Politics Mondays: Letter To Dog The Bounty Hunter From Reverend Al Sharpton

November 1, 2007

Dear Mr. Chapman:

I received your call while on the road promoting a March I am leading on the United States Justice Department on November 16th in Washington, DC, along with Martin Luther King, III, and other leaders in the community against hate crimes and racial attacks around the country. The revelation of your conversation came at a time that is most frightening to a lot of people because we are in a state of crisis with the proliferation of racial attacks, hate crimes, and bias incidents in the United States and abroad. In fact, Abraham H. Foxman, the Executive Director of the Anti-Defamation League and I released an unprecedented joint statement today because of this climate. Even more concerning to me though is that the Justice Department and the federal government have failed to intervene in cases all over the country of racial bigotry and hate which is the reason we are having our march on Nov. 16th in front of the Justice Department.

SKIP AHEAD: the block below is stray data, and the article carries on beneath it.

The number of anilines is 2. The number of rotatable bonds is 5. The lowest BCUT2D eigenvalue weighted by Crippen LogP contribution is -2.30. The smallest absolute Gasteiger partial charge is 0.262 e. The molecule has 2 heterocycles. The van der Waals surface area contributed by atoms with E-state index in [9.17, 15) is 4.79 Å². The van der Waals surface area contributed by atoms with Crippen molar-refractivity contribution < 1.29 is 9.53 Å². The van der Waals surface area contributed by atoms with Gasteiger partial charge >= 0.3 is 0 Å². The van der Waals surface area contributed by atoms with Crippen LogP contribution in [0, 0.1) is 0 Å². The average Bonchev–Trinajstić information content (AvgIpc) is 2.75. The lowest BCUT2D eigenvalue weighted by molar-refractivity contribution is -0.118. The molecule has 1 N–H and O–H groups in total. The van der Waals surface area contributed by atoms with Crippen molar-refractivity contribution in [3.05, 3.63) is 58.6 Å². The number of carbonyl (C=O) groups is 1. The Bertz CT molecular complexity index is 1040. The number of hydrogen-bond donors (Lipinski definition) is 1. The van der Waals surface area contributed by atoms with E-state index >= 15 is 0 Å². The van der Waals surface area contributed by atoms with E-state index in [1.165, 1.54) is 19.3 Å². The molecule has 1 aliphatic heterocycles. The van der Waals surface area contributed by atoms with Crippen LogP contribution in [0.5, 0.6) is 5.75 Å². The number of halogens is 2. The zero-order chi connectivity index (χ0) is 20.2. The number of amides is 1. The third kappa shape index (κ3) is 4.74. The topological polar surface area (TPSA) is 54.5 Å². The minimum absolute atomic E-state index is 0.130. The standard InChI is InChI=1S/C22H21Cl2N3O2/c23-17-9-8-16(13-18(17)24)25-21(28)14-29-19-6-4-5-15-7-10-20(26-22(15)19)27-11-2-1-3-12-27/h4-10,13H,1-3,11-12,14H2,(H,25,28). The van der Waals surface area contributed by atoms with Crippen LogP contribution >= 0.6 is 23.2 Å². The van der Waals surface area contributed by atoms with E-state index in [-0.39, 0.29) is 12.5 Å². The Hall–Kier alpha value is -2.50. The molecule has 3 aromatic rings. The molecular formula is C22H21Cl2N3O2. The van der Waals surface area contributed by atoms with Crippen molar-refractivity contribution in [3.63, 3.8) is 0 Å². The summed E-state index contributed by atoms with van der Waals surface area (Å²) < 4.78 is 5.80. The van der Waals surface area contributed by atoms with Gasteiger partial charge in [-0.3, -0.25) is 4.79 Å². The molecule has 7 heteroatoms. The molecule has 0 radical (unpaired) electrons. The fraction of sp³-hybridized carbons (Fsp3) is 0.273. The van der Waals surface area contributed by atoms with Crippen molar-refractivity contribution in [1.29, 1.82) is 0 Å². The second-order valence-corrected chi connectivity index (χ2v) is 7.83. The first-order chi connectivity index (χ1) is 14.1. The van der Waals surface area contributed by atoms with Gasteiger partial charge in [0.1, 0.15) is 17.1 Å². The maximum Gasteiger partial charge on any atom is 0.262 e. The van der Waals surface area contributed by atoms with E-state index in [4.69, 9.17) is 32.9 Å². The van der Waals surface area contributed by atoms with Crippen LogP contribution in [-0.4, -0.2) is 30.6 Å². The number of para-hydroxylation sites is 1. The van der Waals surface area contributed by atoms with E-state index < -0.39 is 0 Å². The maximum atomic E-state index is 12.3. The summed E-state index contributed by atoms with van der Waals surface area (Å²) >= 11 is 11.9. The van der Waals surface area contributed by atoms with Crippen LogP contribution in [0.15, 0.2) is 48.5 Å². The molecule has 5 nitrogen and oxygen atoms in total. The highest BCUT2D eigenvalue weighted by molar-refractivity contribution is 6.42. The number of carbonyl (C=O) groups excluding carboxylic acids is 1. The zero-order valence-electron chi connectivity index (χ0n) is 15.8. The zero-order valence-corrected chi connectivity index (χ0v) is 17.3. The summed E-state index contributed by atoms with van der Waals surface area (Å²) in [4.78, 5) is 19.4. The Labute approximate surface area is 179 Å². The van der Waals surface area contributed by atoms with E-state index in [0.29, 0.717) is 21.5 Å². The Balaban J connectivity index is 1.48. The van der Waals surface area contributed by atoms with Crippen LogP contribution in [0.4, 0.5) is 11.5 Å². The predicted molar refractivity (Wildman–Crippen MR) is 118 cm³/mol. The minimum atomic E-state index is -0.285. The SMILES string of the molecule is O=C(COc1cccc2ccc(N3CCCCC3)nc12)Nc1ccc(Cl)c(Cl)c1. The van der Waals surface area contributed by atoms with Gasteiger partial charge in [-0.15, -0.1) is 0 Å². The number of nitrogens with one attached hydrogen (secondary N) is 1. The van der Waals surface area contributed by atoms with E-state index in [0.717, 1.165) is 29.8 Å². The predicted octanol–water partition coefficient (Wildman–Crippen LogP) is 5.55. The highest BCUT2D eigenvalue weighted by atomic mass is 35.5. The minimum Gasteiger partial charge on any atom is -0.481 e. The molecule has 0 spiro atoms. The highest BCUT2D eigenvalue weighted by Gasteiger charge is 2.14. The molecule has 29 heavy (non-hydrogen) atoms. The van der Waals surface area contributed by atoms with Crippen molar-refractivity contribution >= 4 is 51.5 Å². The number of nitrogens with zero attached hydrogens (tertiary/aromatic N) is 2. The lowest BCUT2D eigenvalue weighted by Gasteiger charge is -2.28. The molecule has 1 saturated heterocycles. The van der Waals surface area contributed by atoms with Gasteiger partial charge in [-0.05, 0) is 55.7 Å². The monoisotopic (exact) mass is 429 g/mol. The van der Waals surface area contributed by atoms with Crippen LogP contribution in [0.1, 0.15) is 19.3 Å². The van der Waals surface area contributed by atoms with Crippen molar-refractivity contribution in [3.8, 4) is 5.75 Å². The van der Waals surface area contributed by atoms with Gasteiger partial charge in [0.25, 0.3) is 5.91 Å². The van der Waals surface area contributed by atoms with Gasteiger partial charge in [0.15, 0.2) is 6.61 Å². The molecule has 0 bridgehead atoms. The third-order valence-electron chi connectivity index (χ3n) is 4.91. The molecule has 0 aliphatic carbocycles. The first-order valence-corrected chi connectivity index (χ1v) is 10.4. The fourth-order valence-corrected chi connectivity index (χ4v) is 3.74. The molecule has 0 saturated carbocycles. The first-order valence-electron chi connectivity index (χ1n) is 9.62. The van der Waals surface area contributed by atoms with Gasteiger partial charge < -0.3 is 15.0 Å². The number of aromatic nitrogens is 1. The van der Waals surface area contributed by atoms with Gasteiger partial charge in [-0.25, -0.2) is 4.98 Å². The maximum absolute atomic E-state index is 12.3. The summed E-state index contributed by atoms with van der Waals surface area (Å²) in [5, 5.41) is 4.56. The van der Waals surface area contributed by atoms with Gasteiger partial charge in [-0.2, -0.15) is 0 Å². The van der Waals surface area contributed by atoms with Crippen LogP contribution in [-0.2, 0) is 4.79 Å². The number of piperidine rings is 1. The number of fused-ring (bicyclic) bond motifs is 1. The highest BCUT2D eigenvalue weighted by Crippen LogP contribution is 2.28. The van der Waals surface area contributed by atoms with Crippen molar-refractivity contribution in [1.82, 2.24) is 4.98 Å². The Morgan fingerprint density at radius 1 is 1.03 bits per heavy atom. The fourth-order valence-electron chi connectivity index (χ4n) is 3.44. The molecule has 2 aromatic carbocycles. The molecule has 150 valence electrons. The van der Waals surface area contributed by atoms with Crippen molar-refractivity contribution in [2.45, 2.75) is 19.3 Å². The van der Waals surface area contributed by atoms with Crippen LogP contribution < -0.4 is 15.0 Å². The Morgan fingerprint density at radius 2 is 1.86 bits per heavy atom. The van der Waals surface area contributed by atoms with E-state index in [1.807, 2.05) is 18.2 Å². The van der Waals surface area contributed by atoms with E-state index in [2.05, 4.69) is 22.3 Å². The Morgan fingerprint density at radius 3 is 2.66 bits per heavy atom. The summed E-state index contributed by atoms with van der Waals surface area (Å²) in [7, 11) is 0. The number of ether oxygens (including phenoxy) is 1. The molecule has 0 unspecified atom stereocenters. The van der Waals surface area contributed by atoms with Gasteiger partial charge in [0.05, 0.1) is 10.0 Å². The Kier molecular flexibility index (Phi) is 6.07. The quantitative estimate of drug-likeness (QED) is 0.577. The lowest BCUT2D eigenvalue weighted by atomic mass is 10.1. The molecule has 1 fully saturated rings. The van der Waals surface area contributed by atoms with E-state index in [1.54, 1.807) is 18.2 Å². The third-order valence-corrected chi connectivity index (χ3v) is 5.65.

As a minister I would be inclined to meet with you despite the racist and grotesque things I heard you say, but I am not willing to rearrange my schedule around the country building up for this march to do so. If you wish to meet with me somewhere on the road that is fine, but be assured that I will not sanitize the kind of hate language that leads to the hate action that has left so many people vulnerable in America today. The company that airs the show has the right to take steps by any means when there is a public display of a character of bigotry. We did not call on your company’s action but we will not call against your company’s action, because what was said in private is now public, and they have a right to deal with their public perception.

If you are sincere that this does not reflect you, you should not only meet with us, but you should march with us on November 16th and call on the government of the United States to protect people, that unlike you don’t have publicist, don’t have lawyers, and don’t have any protection. They used to have the protection of the United States government.

In Progress,

Reverend Al Sharpton
President of National Action Network

Monday, November 5, 2007